Flesh to Metal: Soviet Literature and the Alchemy of Revolution

Flesh to Metal: Soviet Literature and the Alchemy of Revolution

by Rolf Hellebust
     
 

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"That science-fiction future in which technology would make everything very good—or very bad—has not yet arrived. From our vantage point at least, no age appears to have had a deeper faith in the inevitability and imminence of such a total technological transformation than the early twentieth century. Russia was no exception."—from the introductionIn

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Overview

"That science-fiction future in which technology would make everything very good—or very bad—has not yet arrived. From our vantage point at least, no age appears to have had a deeper faith in the inevitability and imminence of such a total technological transformation than the early twentieth century. Russia was no exception."—from the introductionIn the Soviet Union, it seems, armoring oneself against the world did not suffice—it was best to become metal itself. In his engaging and accessible book, Rolf Hellebust explores the aesthetic and ideological function of the metallization of the revolutionary body as revealed in Soviet literature, art, and politics. His book shows how the significance of this modern myth goes far beyond the immediate issue of the enthusiasm with which the Bolsheviks welcomed such a symbolic transfiguration and that of our own uneasy attraction to the images of metal flesh and machine-men. Hellebust's literary examples range from the famous (Pasternak's Doctor Zhivago) to the forgotten (early Soviet proletarian poets). To these he adds a mix of non-Russian references, from creation myths to comic book superheroes, medieval alchemy to Moby-Dick. He includes readings of posters, sculpture, and political discourse as well as cross-cultural comparisons to revolutionary France, industrial-age America, and Nazi Germany. The result is a fascinating portrait of the ultimate symbols of dehumanizing modernity, as refracted through the prism of utopian humanism.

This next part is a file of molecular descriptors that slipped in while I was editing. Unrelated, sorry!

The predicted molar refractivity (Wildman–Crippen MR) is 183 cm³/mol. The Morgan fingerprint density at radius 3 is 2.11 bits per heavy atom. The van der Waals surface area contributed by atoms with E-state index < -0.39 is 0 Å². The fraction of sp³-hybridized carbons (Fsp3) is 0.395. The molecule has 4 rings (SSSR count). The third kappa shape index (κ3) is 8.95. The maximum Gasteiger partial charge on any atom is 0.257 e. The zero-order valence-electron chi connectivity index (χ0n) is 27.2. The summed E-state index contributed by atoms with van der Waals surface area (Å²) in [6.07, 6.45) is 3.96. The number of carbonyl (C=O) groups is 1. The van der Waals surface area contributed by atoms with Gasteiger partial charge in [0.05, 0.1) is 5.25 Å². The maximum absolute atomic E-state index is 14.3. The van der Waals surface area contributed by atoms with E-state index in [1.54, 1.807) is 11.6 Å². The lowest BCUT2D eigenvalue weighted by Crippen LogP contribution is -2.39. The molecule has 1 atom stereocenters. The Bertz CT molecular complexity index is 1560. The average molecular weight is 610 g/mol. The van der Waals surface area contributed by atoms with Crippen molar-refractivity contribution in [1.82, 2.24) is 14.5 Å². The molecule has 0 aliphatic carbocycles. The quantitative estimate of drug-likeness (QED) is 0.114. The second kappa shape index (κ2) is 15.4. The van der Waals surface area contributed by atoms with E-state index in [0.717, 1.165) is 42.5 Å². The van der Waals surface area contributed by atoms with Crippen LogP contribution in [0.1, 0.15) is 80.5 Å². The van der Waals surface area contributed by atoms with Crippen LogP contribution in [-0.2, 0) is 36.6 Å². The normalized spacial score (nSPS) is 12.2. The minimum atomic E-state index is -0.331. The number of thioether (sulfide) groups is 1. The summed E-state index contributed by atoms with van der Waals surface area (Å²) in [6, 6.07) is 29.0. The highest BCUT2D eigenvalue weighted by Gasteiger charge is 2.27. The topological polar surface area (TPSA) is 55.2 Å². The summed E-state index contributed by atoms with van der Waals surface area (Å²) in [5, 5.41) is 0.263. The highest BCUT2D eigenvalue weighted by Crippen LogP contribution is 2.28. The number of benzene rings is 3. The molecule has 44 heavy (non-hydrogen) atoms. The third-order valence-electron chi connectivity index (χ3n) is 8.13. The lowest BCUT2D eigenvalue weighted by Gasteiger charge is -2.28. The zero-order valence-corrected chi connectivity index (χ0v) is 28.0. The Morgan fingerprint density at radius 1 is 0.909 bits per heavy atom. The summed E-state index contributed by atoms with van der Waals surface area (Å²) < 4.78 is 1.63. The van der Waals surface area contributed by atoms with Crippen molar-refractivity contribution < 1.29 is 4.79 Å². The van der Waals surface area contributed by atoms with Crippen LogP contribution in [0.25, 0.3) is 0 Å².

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Editorial Reviews

From the Publisher
"Hellebust surveys the USSR's obsessive images involving transformation of humans into metal and machines. . . Hellebust's discussion of the 1960s 'scientific-technological revolution' is particularly welcome, since very few Western scholars address this topic. . . Hellebust's style is unusually lively and engaging, complementing sound research and a sophisticated theoretical framework. The volume contains several illustrations and an impressive bibliography and endnotes. Summing Up: Highly recommended. All collections and levels."—Choice, March 2004

"Flesh to Metal leaves me extremely impressed by its author's innovation and erudition. Beyond simply elaborating the heretofore unexplored motif of the flesh/metal dynamic, Rolf Hellebust engages in a scholarly excavation of its philosophical and cultural antecedents with erudition so naturalized as to result in reasoning that is virtually seamless. This is an important book and adds greatly to our understanding of the dynamics of Soviet culture."—Eliot Borenstein, New York University

"Flesh to Metal is a highly original account of the relationship of the body, metal, and the media, a dazzling inquiry into how metaphors are forged into 'hard signs.' A must for anyone interested in the poetic hardware of Soviet/Russian cultural history."—Sven Spieker, University of California, Santa Barbara

Product Details

ISBN-13:
9780801488924
Publisher:
Cornell University Press
Publication date:
09/28/2003
Pages:
240
Product dimensions:
6.00(w) x 9.00(h) x 0.20(d)

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